Astronomers conducted the Kepler–Swift Active Galaxies and Stars Survey (KSwAGS), using the X-ray and ultraviolet/optical telescopes aboard the Swift spacecraft. They imaged about six square degrees, or 12 times the apparent size of a full Moon, in the Kepler field.
“With KSwAGS we found 93 new X-ray sources, about evenly split between active galaxies and various types of X-ray stars,” said team member Krista Lynne Smith, a graduate student at the University of Maryland, College Park, who led the analysis of Swift data. “Many of these sources have never been observed before in X-rays or ultraviolet light.”
These findings were published in the Nov. 1 edition of the Astrophysical Journal and are available online.
Kepler’s primary mission lasted from May 2009 to May 2013, and it measured the brightness of more than 150,000 stars in the original Kepler field of view. That mission discovered more than 2,300 confirmed exoplanets and nearly 5,000 candidates. The extended mission, called K2, continues similar observations, but in areas of the sky located along the ecliptic, the plane of Earth’s orbit around the Sun. The K2 mission was developed after two of the reaction wheels on the spacecraft failed, which are used to help stabilize the spacecraft in space. Kepler is hobbled now, but still able to do an incredible amount of science.
According to Paul Hertz, Astrophysics Division director at NASA Headquarters: “Before the Kepler space telescope launched, we did not know whether exoplanets were rare or common in the galaxy. Thanks to Kepler and the research community, we now know there could be more planets than stars. This knowledge informs the future missions that are needed to take us ever-closer to finding out whether we are alone in the universe.”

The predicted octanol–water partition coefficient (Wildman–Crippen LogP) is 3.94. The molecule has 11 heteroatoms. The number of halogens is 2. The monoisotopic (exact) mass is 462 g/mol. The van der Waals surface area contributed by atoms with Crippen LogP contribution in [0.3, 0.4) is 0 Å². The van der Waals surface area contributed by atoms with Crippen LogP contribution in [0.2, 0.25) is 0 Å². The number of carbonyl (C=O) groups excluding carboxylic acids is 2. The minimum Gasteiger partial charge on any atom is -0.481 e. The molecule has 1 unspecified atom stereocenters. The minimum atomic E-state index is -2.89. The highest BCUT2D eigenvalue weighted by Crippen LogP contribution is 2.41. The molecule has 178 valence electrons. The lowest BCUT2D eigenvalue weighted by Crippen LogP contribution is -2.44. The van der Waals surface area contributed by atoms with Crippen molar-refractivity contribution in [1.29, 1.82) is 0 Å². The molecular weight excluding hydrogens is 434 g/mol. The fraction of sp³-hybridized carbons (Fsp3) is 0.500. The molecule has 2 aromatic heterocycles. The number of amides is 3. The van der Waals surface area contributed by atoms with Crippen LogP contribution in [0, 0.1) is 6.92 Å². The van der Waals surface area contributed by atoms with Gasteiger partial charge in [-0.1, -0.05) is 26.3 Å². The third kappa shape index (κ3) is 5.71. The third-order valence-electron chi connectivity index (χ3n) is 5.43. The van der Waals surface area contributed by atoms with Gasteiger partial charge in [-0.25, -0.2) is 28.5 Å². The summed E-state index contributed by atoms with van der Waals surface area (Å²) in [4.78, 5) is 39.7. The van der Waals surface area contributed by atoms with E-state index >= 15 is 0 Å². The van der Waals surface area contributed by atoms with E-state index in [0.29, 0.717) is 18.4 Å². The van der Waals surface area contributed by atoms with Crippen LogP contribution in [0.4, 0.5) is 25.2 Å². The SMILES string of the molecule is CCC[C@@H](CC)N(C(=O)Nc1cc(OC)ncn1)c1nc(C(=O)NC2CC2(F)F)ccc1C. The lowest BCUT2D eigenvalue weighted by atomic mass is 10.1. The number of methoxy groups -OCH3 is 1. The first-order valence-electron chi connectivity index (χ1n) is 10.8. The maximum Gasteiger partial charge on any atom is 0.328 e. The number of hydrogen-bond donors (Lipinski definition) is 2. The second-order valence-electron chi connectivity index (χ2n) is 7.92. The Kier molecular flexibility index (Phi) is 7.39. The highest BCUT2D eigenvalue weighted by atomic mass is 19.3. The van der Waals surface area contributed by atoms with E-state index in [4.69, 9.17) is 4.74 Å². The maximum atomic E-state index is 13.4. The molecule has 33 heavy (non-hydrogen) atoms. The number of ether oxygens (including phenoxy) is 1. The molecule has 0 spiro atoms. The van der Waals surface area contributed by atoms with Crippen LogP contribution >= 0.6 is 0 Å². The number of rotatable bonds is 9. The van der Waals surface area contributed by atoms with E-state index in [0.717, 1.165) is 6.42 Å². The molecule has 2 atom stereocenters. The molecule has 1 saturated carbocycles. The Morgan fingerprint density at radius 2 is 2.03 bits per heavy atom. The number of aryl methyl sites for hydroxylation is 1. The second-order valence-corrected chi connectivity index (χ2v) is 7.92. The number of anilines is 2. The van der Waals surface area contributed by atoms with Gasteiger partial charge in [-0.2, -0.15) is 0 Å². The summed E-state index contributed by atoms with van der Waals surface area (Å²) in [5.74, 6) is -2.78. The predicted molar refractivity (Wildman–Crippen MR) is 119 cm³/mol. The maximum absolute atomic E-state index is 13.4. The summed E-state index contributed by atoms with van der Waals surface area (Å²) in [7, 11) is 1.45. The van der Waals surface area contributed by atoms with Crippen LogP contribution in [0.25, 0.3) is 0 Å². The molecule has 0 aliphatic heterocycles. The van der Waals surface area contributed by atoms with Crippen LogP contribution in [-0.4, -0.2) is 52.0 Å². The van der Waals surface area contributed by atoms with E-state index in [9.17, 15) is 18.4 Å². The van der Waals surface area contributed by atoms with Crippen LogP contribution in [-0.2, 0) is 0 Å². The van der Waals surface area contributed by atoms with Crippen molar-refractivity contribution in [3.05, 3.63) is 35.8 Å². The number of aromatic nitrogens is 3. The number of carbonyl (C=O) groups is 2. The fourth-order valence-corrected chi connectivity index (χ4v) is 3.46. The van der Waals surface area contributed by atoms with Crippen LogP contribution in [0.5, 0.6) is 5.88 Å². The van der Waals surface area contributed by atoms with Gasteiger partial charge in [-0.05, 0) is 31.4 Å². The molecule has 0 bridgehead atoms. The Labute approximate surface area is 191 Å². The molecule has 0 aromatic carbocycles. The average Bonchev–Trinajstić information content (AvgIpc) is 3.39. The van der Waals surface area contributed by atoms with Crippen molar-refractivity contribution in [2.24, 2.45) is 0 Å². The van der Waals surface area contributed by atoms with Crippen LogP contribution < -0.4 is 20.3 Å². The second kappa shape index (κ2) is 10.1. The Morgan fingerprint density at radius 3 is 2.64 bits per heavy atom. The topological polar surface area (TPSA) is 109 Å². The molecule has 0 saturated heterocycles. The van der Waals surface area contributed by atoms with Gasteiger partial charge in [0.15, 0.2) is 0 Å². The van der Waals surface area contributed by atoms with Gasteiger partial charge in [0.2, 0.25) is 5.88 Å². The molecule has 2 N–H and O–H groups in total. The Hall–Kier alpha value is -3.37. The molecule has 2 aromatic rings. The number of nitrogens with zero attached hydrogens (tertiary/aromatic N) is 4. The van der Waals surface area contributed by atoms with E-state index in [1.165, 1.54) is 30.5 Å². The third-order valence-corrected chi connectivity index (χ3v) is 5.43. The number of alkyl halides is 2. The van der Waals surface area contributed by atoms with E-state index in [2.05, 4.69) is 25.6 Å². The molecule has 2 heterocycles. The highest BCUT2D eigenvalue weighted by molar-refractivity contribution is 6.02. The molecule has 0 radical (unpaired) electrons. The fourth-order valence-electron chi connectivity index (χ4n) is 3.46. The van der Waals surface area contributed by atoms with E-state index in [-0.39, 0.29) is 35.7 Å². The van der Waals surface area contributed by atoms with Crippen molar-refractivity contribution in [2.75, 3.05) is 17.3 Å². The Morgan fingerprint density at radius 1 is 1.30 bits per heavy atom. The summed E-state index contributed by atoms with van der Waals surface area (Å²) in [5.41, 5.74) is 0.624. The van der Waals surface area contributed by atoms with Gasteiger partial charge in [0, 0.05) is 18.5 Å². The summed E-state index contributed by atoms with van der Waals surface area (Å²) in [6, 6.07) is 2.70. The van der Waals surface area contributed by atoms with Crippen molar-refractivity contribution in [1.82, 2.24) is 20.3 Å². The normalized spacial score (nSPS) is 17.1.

By extrapolating the data from Kepler to the whole galaxy, astronomers now estimate that there are billions of planets in our galaxy alone. There may even be more planets than stars.
“Planet candidates can be thought of like bread crumbs,” said Timothy Morton, an associate research scholar at Princeton University. “If you drop a few large crumbs on the floor, you can pick them up one by one. But, if you spill a whole bag of tiny crumbs, you’re going to need a broom. This statistical analysis is our broom.”
One of the key questions of course is how many of those planets may be habitable. So far, Kepler data indicates that smaller planets – smaller than Neptune, “super-Earths,” and worlds smaller than Earth – are the most common.
“They say not to count our chickens before they’re hatched, but that’s exactly what these results allow us to do based on probabilities that each egg (candidate) will hatch into a chick (bona fide planet),” said Natalie Batalha, a Kepler mission scientist at NASA’s Ames Research Center. “This work will help Kepler reach its full potential by yielding a deeper understanding of the number of stars that harbor potentially habitable, Earth-size planets – a number that’s needed to design future missions to search for habitable environments and living worlds.”
After Kepler has finished its mission, new space telescopes such as TESS, JWST, and WFIRST will continue the search for more exoplanets in other regions of the galaxy, as well as provide more data on some of the ones already discovered, including mass and atmospheric conditions. Astronomers will actually be able to analyze the atmospheres of some of these worlds, in particular smaller “super-Earths,” in the search for possible biomarkers—gases which could be possible evidence for life. The Kepler mission has been incredibly exciting, and it’s not over yet.
More information about the Kepler mission is available here.
This article was first published on AmericaSpace.